Political Determinants of Higher Education Access
Christopher Garza Estrada
Over the years, educational attainment throughout the United States has generally increased overall. Yet in comparison to other nations, the United States has started to fall behind in college completion and citizens of lower socioeconomic classes have had a harder time reaching higher education. The volatile system of higher education appropriations has made it difficult for these citizens to afford college. There are some studies that work to explain how economic changes have an effect on educational attainment and this system of appropriations. Through my use of a state level dataset, I aim to explain how various political determinants affect attainment on a state-by-state basis. I also aim to answer the question of what role partisan control of state governments has in determining higher education access. In order to do this, I will be completing an observational study with correlational analysis. I will use this analysis to look at the country on a larger scale, and from there determine a few states to look at on a much closer level. This research aims to identify the effects of political determinants and explain these effects by examining various policies that have been enacted.
The Social and Economic Determinants of the Gender Voting Gap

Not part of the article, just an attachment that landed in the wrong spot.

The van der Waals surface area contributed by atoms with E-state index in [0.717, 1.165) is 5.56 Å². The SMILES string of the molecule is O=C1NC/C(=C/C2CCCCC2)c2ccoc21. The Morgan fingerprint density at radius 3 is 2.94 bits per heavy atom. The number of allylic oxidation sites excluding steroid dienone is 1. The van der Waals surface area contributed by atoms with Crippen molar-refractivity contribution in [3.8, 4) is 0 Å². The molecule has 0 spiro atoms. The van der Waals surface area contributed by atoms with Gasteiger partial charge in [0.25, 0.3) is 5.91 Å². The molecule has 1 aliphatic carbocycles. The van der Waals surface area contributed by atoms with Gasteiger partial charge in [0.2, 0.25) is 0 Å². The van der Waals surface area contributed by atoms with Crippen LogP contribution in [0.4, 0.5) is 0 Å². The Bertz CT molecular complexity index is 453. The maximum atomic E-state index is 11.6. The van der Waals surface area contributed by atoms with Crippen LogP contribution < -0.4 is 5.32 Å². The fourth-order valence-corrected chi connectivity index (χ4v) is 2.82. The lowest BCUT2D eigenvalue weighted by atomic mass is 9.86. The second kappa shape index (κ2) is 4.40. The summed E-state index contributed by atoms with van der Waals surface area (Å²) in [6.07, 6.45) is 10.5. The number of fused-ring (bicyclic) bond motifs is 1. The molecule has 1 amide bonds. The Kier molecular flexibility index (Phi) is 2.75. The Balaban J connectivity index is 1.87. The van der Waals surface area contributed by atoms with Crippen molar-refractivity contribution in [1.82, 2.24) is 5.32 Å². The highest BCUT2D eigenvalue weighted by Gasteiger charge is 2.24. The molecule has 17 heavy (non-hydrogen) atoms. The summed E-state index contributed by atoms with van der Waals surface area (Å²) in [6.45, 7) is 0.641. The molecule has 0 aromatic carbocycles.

Since the 1980s, scholars have become increasingly interested in a political phenomenon known as the “gender voting gap,” or the difference between the percentage of men and the percentage of women voting for a particular party or candidate. While this phenomenon has become relatively well studied in the United States, the gender voting gap has also experienced interesting global trends that have not been fully addressed in the scholarship. Scholars disagree on which variables or variable combinations drive men and women to vote differently, and many of their studies focus primarily on Western countries. This paper aims to find the most salient factors driving the gender voting gap globally, using basic regressions to analyze a dataset of 51 countries. These countries encompass varying levels of economic and democratic development, and the data include information from the World Bank, the World Values Survey, and the Comparative Study on Electoral Systems.
When Candidates Go Viral: The Role of Social Media in Taiwanese Elections